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    Chinese tourists flock to Japan for fresh air

    A flag-toting guide led a group of Chinese tourists in rental kimonos in Kyoto, Japan.
    Tomohiro Ohsumi/Bloomberg News
    A flag-toting guide led a group of Chinese tourists in rental kimonos in Kyoto, Japan.

    SAPPORO, Japan — Chinese tourists come to Japan for the sushi and for the shopping. But increasingly, they are also coming for one thing that money can’t buy: fresh air.

    ‘‘The blue sky and the clean air are great. They’re something we don’t have at home,’’ said Xu Jun, an agent for a steel trading company from Guangzhou, a huge manufacturing city in southern China that is blighted by pollution, during a recent visit to the northern Japanese island of Hokkaido.

    During the previous two weeks, the Xu family had been to several outdoor hot springs, taken an ice-breaker ship along the frozen coast, and spotted some of the island’s famous wild red-crowned cranes.


    They, like several million other Chinese, are beating a path to Japan.

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    The number of tourists coming to Japan from China went up 83 percent last year compared with the year before. That put China in third place, behind only Taiwan and South Korea, as a source of visitors.

    This is despite the political tensions between the two countries about disputed territories and an official Japanese attempt to play down its wartime aggression against neighboring countries, including China.

    Tokyo is perennially popular, with its glitzy shopping districts and Disneyland resort, but in winter, about half the Chinese tourists visiting Japan come here to Hokkaido, a sparsely populated island renowned for its wide open spaces and top-notch — and safe — seafood.

    Visitor numbers have skyrocketed since the 2008 release of the Chinese movie ‘‘If You Are the One,’’ which showcased Hokkaido’s natural beauty.


    ‘‘The first thing Chinese people do after they land is to breathe deeply,’’ said He Wenfan, of the Japan Tourism Board’s Chinese language website. ‘‘People say, ‘I can finally breathe!’ ’’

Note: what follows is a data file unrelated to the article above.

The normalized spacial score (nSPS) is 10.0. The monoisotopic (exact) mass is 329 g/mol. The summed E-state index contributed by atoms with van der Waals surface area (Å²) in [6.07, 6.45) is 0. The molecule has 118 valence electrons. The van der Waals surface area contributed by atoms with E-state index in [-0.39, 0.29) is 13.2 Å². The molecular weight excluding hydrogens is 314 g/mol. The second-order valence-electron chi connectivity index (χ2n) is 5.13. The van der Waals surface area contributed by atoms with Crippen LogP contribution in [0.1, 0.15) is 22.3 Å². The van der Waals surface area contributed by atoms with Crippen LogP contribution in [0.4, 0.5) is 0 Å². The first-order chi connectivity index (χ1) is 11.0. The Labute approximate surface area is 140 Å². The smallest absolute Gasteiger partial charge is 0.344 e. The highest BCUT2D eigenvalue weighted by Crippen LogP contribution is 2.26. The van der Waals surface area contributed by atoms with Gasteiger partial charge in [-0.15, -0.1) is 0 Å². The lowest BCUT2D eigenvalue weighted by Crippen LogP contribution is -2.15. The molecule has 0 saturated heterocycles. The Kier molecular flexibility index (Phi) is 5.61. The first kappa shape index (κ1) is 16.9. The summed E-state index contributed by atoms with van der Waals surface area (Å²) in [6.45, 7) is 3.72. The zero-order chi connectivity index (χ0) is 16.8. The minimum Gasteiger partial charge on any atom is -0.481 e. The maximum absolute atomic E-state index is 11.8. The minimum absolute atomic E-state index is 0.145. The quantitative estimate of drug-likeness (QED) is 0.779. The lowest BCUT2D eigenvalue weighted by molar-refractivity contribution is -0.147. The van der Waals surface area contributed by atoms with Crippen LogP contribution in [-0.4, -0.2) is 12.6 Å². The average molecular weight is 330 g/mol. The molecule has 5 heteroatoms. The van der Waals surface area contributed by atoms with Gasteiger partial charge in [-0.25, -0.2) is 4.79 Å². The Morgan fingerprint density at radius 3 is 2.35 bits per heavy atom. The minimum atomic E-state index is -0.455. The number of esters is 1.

Recently they came to Sapporo, Hokkaido’s capital, in droves for the city’s snow festival, where Japan’s underemployed soldiers had built massive sculptures — think Star Wars and cartoon characters — out of blocks of ice. At seemingly every sculpture and at every food stall selling steaming bowls of ramen noodle soup, Chinese could be heard.

    Connie Tsoi and her husband came to Sapporo specifically to see the snow festival. Asked if she had ever been to China’s own well-known festival, in the northern city of Harbin, Tsoi screwed up her face and waved around the cheese tart she was eating. ‘‘No! Never!’’ she said. ‘‘It’s so dirty. Japan is so much cleaner, and the people here are so nice.’’

    Hokkaido’s ski resorts of Rusutsu and Niseko enjoyed another influx last month during the Chinese New Year holidays.

    One of the draws for Chinese tourists is the decline in value of the Japanese yen, which once made the country prohibitively expensive. ‘‘The taxis and the food are a little bit more expensive than China — maybe 20 percent more expensive — but everything else is about the same,’’ said Yuan Xiang of Shanghai, who was spending all of his first visit to Japan in Hokkaido, most of it skiing.


    Of all the visitors, the Japan Tourism Agency estimates that Chinese tourists are the biggest spenders. They shelled out about a quarter of the $17 billion that foreign tourists spent in Japan last year — or about $2,000 each.

    The 2011 Fukushima earthquake and tsunami had an impact on tourism, but political issues are just as seismic. Flare-ups about a string of disputed islands, and politicians’ visits to the Yasukuni shrine, which China and Korea see as honoring Japan’s war criminals, take their toll on tourism.

    ‘‘We suffer a noticeable drop every time, so we are nervous every summer,’’ said He, of the tourism board, referring to the period in August marking the end of World War II, a traditional time for politicians to visit Yasukuni. (Prime Minister Shinzo Abe did not visit the shrine last year, instead sending an offering with an aide.)

    Shopping at a multistory electronics store, Xu certainly wasn’t letting the political tensions cramp his vacation style.

    ‘‘It doesn’t bother me,’’ he said, while perusing $800 cameras in the store, which accepts Chinese debit cards and is staffed with Chinese-speaking clerks, and was packed with Chinese tourists buying everything from rice cookers to beauty products.

    In a country still struggling to emerge from two decades of on-again, off-again recession, this foreign money is welcome. But it is often accepted through gritted teeth. Japan is a nation famous for its culture of exacting politeness and adherence to rules encompassing everything from elevator etiquette to buffet behavior. And Chinese tourists, well, seldom let such rules constrain them.